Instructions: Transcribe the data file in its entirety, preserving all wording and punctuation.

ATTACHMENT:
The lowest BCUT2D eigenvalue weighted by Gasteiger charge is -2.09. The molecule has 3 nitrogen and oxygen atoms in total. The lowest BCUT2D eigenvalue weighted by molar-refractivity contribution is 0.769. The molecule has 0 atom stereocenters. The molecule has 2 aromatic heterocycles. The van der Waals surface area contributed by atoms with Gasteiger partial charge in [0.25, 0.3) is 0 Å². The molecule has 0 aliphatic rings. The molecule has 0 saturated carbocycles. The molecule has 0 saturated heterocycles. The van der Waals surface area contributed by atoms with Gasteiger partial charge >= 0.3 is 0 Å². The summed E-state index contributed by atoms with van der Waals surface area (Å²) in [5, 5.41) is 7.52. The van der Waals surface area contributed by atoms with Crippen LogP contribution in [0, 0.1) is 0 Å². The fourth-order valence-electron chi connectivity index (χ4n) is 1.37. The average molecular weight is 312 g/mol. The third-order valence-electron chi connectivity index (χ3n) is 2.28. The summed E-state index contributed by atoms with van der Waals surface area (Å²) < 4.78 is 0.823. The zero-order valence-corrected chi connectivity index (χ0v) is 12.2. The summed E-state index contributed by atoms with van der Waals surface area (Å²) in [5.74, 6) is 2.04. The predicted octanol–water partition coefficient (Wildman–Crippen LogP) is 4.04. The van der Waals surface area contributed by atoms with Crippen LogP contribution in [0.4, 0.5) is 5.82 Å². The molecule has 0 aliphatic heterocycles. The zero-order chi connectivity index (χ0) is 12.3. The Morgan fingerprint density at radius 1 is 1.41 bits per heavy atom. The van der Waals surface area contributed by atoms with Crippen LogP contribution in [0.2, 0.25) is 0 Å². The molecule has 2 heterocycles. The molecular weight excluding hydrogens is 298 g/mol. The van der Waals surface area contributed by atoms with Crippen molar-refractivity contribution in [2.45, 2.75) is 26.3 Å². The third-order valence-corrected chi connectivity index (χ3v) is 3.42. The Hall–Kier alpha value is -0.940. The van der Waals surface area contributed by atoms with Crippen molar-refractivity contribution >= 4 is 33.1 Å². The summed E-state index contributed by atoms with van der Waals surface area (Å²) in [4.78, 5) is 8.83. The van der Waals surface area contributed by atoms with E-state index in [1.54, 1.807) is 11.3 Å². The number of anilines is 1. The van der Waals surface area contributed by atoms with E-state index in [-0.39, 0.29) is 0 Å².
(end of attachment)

The lowest BCUT2D eigenvalue weighted by Gasteiger charge is -2.09. The molecule has 3 nitrogen and oxygen atoms in total. The lowest BCUT2D eigenvalue weighted by molar-refractivity contribution is 0.769. The molecule has 0 atom stereocenters. The molecule has 2 aromatic heterocycles. The van der Waals surface area contributed by atoms with Gasteiger partial charge in [0.25, 0.3) is 0 Å². The molecule has 0 aliphatic rings. The molecule has 0 saturated carbocycles. The molecule has 0 saturated heterocycles. The van der Waals surface area contributed by atoms with Gasteiger partial charge >= 0.3 is 0 Å². The summed E-state index contributed by atoms with van der Waals surface area (Å²) in [5, 5.41) is 7.52. The van der Waals surface area contributed by atoms with Crippen LogP contribution in [0, 0.1) is 0 Å². The fourth-order valence-electron chi connectivity index (χ4n) is 1.37. The average molecular weight is 312 g/mol. The third-order valence-electron chi connectivity index (χ3n) is 2.28. The summed E-state index contributed by atoms with van der Waals surface area (Å²) < 4.78 is 0.823. The zero-order valence-corrected chi connectivity index (χ0v) is 12.2. The summed E-state index contributed by atoms with van der Waals surface area (Å²) in [5.74, 6) is 2.04. The predicted octanol–water partition coefficient (Wildman–Crippen LogP) is 4.04. The van der Waals surface area contributed by atoms with Crippen LogP contribution in [0.4, 0.5) is 5.82 Å². The molecule has 0 aliphatic heterocycles. The zero-order chi connectivity index (χ0) is 12.3. The Morgan fingerprint density at radius 1 is 1.41 bits per heavy atom. The van der Waals surface area contributed by atoms with Crippen LogP contribution in [0.2, 0.25) is 0 Å². The molecule has 2 heterocycles. The molecular weight excluding hydrogens is 298 g/mol. The van der Waals surface area contributed by atoms with Crippen molar-refractivity contribution in [2.45, 2.75) is 26.3 Å². The third-order valence-corrected chi connectivity index (χ3v) is 3.42. The Hall–Kier alpha value is -0.940. The van der Waals surface area contributed by atoms with Crippen molar-refractivity contribution >= 4 is 33.1 Å². The summed E-state index contributed by atoms with van der Waals surface area (Å²) in [4.78, 5) is 8.83. The van der Waals surface area contributed by atoms with E-state index in [1.54, 1.807) is 11.3 Å². The number of anilines is 1. The van der Waals surface area contributed by atoms with E-state index in [-0.39, 0.29) is 0 Å².